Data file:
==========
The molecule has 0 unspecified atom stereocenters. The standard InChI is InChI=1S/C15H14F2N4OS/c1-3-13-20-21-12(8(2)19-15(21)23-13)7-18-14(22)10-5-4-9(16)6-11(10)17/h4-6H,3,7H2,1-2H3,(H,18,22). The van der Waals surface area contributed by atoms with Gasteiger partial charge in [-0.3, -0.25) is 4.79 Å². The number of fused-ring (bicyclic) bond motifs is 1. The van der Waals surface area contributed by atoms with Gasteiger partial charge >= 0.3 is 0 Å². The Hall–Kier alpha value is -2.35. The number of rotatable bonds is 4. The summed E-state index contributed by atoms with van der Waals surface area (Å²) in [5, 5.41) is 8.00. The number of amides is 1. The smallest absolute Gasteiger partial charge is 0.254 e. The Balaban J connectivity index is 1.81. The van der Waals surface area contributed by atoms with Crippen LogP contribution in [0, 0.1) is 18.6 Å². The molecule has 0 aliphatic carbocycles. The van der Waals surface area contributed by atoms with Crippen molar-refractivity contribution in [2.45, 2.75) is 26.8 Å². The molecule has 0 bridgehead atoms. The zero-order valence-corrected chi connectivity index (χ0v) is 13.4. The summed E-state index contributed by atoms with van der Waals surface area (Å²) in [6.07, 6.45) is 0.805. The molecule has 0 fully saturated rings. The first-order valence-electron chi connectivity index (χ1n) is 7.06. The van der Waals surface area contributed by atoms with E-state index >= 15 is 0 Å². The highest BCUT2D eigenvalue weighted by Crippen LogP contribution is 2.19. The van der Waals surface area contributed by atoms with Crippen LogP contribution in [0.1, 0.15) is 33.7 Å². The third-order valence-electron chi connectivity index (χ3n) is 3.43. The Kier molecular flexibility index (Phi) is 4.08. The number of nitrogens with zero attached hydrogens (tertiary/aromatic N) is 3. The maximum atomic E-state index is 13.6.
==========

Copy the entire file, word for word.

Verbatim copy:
The molecule has 0 unspecified atom stereocenters. The standard InChI is InChI=1S/C15H14F2N4OS/c1-3-13-20-21-12(8(2)19-15(21)23-13)7-18-14(22)10-5-4-9(16)6-11(10)17/h4-6H,3,7H2,1-2H3,(H,18,22). The van der Waals surface area contributed by atoms with Gasteiger partial charge in [-0.3, -0.25) is 4.79 Å². The number of fused-ring (bicyclic) bond motifs is 1. The van der Waals surface area contributed by atoms with Gasteiger partial charge >= 0.3 is 0 Å². The Hall–Kier alpha value is -2.35. The number of rotatable bonds is 4. The summed E-state index contributed by atoms with van der Waals surface area (Å²) in [5, 5.41) is 8.00. The number of amides is 1. The smallest absolute Gasteiger partial charge is 0.254 e. The Balaban J connectivity index is 1.81. The van der Waals surface area contributed by atoms with Crippen LogP contribution in [0, 0.1) is 18.6 Å². The molecule has 0 aliphatic carbocycles. The van der Waals surface area contributed by atoms with Crippen molar-refractivity contribution in [2.45, 2.75) is 26.8 Å². The molecule has 0 bridgehead atoms. The zero-order valence-corrected chi connectivity index (χ0v) is 13.4. The summed E-state index contributed by atoms with van der Waals surface area (Å²) in [6.07, 6.45) is 0.805. The molecule has 0 fully saturated rings. The first-order valence-electron chi connectivity index (χ1n) is 7.06. The van der Waals surface area contributed by atoms with E-state index >= 15 is 0 Å². The highest BCUT2D eigenvalue weighted by Crippen LogP contribution is 2.19. The van der Waals surface area contributed by atoms with Crippen LogP contribution in [0.1, 0.15) is 33.7 Å². The third-order valence-electron chi connectivity index (χ3n) is 3.43. The Kier molecular flexibility index (Phi) is 4.08. The number of nitrogens with zero attached hydrogens (tertiary/aromatic N) is 3. The maximum atomic E-state index is 13.6.